Chris Knipp Writing: Movies, Politics, Art

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PostPosted: Mon Feb 29, 2016 8:04 pm 
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Federico Veiroj's follow-up to 'A Useful LIfe'

In my review of Veiroj's quiet, charming previous film, A Useful Life, I note that it's "a short-short story rather than a novel." This is equally true of this third film, even if it runs a bit longer; it actually feels less substantial. Again a tall man (and Veiroj himself is tall) is at the center of it, with nice hair. Not pear-shaped and middle-aged this time, or the director of a Cinemateca, or in Uruguay either. We're in Madrid, where Gonzalo Tamayo (Álvaro Ogalla), a young, rather handsome man, in a dreamy way, is a philosophy student. But is he actually studying? The main thing, the Veiroj thing, is that again to make minorness interesting, and somehow significant.

The friend I watched the screening with didn't understand the title. What is an apostate? Can it even mean anything today to detach oneself from the Church? Given the strength of the Chruch in Spain, and particularly in Madrid, despite the city's worldliness and sophistication, it might, in some existential sense, mean something. But the main point is that it's so difficult, and also futile. It's important enough an effort for the various religious authorities Gonzalo meets with to try to dissuade or obstruct him. It's also a preoccupation for Gonzalo that may mask his inability to engage with the world. This focus of Gonzalo's throughout the film reflect's what Scott Tobias in his Variety review calls Veiroj's "instinct" for locating "moments of absurdist comedy within the throes of existential crisis." What he's doing seems Quixotic or pointless, but it is the focus Gonzalo has chosen for his personal crisis.

Veiroj's films meander, while being firmly rooted in their protagonists' preoccupations. In this case, there's a big middle section occupied largely with dreams full of nudity. Gonzalo comes and goes. He tutors the bright young son (Kaiet Rodriguez) of his attractive neighbor Maite (Barbara Lennie), whom he will kiss. His cousin Pilar, he has flirted with all his life, and flirts with now: she gets angry; leaves; then is drawn to him again. He is attractive to women.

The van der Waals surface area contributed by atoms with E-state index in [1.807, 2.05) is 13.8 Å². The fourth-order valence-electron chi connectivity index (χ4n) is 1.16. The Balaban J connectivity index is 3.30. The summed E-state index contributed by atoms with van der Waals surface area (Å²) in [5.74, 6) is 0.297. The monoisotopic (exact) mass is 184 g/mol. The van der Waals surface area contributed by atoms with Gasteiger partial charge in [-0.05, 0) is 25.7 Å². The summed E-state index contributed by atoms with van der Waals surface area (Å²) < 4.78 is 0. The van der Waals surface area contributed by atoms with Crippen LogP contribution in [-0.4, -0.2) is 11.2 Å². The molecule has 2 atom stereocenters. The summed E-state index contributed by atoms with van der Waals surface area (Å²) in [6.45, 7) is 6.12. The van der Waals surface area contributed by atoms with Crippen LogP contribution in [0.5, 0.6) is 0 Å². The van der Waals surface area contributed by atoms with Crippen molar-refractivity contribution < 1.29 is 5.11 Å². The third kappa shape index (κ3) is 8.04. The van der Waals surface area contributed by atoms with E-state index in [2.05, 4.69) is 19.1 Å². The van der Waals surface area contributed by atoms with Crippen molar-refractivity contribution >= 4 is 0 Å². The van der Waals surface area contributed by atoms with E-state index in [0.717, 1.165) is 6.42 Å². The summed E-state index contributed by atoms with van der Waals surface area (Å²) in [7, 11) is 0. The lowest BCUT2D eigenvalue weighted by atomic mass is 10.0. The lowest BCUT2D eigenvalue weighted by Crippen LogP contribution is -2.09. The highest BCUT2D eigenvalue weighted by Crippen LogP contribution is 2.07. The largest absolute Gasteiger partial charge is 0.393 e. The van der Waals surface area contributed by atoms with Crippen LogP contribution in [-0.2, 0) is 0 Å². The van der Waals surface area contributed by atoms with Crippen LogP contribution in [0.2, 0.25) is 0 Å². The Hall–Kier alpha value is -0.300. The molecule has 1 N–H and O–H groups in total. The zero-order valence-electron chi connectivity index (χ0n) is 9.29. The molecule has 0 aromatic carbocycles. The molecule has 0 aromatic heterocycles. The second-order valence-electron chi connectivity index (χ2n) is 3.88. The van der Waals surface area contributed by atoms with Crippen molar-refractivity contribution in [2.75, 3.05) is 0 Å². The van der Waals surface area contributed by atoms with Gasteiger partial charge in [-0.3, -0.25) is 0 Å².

The most touching moment is when Gonzalo visits his mother (Vicky Pena), and it's clear that he doesn't want to hurt her, yet his apostasy project, for her, is a great embarrassment. There is a feel of discreet luxury and casual good taste about his mother's apartment. And the Madrid of the film as photographed by dp Arauco Hernandez is quietly classical and beautiful. The musical background suggests the light elegance of the Groupe des Six, at once classical and humorous, one of the various classy touches that helps pull together that balance of existential crisis and absurdity Tobias refers to. In the end, Veiroj has provided even less substance this time; and yet the film is satisfying.

The Apostate/El Apóstata, 80 mins., debuted at Toronto Sept. 2015., limited theatrical release in Spain in Oct. Included in over a dozen international festivals including Hamburg, Warsaw, London, Vienna, Gothenburg, Miami, and New Directors/New Films. It was screened as part of the latter. FIPRESCI Award at San Sebastián.

At the New Directors press screening The Apostate was preceded by a ten-minute short, Kasra Farahani's Concerning the Bodyguard, a reading of a story by Donald Barthelme by Salman Rushdie, which must have had special significance, given the decade of Rushdie's life under fatwa when he had a continual bodyguard, whom he reportedly did not like. The film seeks, with considerable success, to realize every phrase in the story's series of questions describing the bodyguard's life, using staged scenes ingeniously (and elegantly) interlinked with stock images, mostly from Russia and Iran to invent a sort of homogenized absolutist state like the one in Nabokov's Invitation to a Beheading.

©Chris Knipp. Blog:

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